Netflix’s Death Note adaptation draws backlash for whitewashing Japanese manga adaptation
The action is relocated to Seattle, with a white lead named Light Turner instead of Light Yagami in the original
Netflix is at the centre of another controversy surrounding the depiction of Asians in its productions.
The streaming giant released the trailer for Death Note on Wednesday, and the English-language adaptation of the popular Japanese manga of the same name has since drawn backlash online for what some are calling another example of Hollywood whitewashing an Asian story.
The film, directed by Blair Witch ’s Adam Wingard, stars Nat Wolff, Margaret Qualley, Lakeith Stanfield, Paul Nakauchi, Shea Whigham and Willem Dafoe. It follows a high school student who finds a notebook that has the power to kill anyone whose name is written in it. The student, whose name in the original source material is Light Yagami, uses it to wield his own brand of vigilante justice, killing off criminals.
Death Note originated in a Japanese manga, but the Netflix movie is not the first time it has been adapted to another medium: It has been remade into an anime TV series, video games, several live-action Japanese films and even a musical. The Netflix adaptation relocates the action to Seattle, and the main character has been renamed “Light Turner”.
Response from fans and others online has been mixed. Some are comparing it to recent examples of whitewashing in films such as Ghost in the Shell, which stars Scarlett Johansson in a part written as Asian in the source material.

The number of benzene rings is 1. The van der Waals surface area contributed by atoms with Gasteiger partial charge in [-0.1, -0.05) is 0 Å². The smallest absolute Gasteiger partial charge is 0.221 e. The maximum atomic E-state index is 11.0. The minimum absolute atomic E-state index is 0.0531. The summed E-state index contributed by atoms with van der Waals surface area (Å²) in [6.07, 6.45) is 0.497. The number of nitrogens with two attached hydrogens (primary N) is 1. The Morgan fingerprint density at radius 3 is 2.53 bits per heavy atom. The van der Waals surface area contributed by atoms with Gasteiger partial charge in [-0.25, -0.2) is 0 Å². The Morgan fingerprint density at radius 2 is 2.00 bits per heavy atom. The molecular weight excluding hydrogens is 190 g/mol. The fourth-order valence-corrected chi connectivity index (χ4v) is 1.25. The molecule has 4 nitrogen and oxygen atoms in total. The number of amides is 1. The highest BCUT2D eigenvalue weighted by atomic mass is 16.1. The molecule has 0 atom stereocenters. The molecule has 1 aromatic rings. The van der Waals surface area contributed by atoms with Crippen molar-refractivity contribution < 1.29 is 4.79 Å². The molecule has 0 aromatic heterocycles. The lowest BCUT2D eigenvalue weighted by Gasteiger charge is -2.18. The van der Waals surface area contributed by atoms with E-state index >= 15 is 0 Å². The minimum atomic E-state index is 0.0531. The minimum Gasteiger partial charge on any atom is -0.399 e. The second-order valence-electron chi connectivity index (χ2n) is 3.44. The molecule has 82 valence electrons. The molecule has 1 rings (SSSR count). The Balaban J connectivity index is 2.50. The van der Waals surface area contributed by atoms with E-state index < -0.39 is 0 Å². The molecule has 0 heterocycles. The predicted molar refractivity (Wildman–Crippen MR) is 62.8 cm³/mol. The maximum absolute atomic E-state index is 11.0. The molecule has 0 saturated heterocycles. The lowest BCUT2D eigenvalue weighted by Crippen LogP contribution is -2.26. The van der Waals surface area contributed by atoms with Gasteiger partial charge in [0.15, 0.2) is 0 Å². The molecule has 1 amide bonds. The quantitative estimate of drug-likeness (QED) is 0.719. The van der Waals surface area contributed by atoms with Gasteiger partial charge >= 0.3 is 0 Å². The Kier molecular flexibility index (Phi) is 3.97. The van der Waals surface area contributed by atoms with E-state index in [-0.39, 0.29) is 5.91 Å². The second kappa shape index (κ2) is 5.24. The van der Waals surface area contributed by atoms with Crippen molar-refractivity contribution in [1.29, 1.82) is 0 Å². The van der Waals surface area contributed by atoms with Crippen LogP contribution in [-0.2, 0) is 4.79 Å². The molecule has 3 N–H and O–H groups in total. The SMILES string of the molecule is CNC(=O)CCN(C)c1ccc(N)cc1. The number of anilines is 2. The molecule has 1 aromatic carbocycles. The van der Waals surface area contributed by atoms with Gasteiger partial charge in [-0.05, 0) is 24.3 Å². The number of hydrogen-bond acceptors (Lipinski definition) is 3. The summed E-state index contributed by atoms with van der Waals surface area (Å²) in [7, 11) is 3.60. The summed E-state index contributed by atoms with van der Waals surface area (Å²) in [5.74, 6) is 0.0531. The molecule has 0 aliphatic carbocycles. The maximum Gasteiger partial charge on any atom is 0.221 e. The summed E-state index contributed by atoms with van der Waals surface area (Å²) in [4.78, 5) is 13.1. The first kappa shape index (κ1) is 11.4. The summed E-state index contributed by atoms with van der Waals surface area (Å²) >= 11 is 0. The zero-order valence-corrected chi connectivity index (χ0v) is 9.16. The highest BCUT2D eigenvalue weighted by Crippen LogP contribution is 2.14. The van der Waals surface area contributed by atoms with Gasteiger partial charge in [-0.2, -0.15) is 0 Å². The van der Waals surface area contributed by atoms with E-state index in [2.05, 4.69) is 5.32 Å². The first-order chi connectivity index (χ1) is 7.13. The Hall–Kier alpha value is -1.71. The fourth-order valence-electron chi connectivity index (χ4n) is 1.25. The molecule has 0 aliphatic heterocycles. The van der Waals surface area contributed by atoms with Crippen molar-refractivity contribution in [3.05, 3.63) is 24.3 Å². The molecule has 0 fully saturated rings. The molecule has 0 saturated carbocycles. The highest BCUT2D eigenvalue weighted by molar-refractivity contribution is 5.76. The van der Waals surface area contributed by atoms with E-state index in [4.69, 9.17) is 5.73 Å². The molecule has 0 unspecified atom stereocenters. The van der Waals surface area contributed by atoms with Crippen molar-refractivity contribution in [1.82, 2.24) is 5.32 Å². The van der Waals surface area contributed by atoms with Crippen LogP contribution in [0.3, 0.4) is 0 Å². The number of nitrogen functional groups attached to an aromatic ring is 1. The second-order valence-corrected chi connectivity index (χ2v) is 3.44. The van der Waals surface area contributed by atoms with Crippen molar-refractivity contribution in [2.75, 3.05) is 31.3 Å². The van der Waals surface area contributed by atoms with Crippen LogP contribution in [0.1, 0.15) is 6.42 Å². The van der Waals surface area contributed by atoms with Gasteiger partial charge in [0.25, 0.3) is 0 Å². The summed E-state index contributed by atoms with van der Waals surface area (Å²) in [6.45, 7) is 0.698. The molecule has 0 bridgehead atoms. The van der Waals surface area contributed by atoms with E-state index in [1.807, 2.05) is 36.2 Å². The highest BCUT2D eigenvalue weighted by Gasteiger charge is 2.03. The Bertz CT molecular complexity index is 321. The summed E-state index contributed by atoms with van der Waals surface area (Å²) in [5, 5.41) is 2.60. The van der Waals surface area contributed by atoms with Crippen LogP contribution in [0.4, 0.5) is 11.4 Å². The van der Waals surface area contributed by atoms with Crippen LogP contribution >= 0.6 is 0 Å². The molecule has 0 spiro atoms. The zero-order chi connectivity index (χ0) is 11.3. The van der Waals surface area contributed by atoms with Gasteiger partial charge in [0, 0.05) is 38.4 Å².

Some people argue that, because the Netflix version relocated the story, the casting choices are OK. Others, however, argue that populating an American adaptation of the series with white actors ignores the fact that there are Asian American actors who could have been cast.
The Death Note trailer arrives at a time when Netflix has already been in hot water with some fans over its representation of Asian characters and stories. The run-up and release of Marvel’s Iron Fist was especially fraught.
The show, the fourth in Netflix and Marvel’s deal that also includes Daredevil, Jessica Jones and Luke Cage, has been criticised for its cultural appropriation and called a white-saviour story – claims that have been dismissed by many long-time fans of Iron Fist, including its co-creator and long-time Marvel Comics writer Roy Thomas, noting that the Iron Fist character, like other comic heroes such as Green Lantern, has been portrayed as male and female, and isn’t defined by ethnicity.
Netflix did not have further comment on the Death Note backlash when USA TODAY reached out Thursday.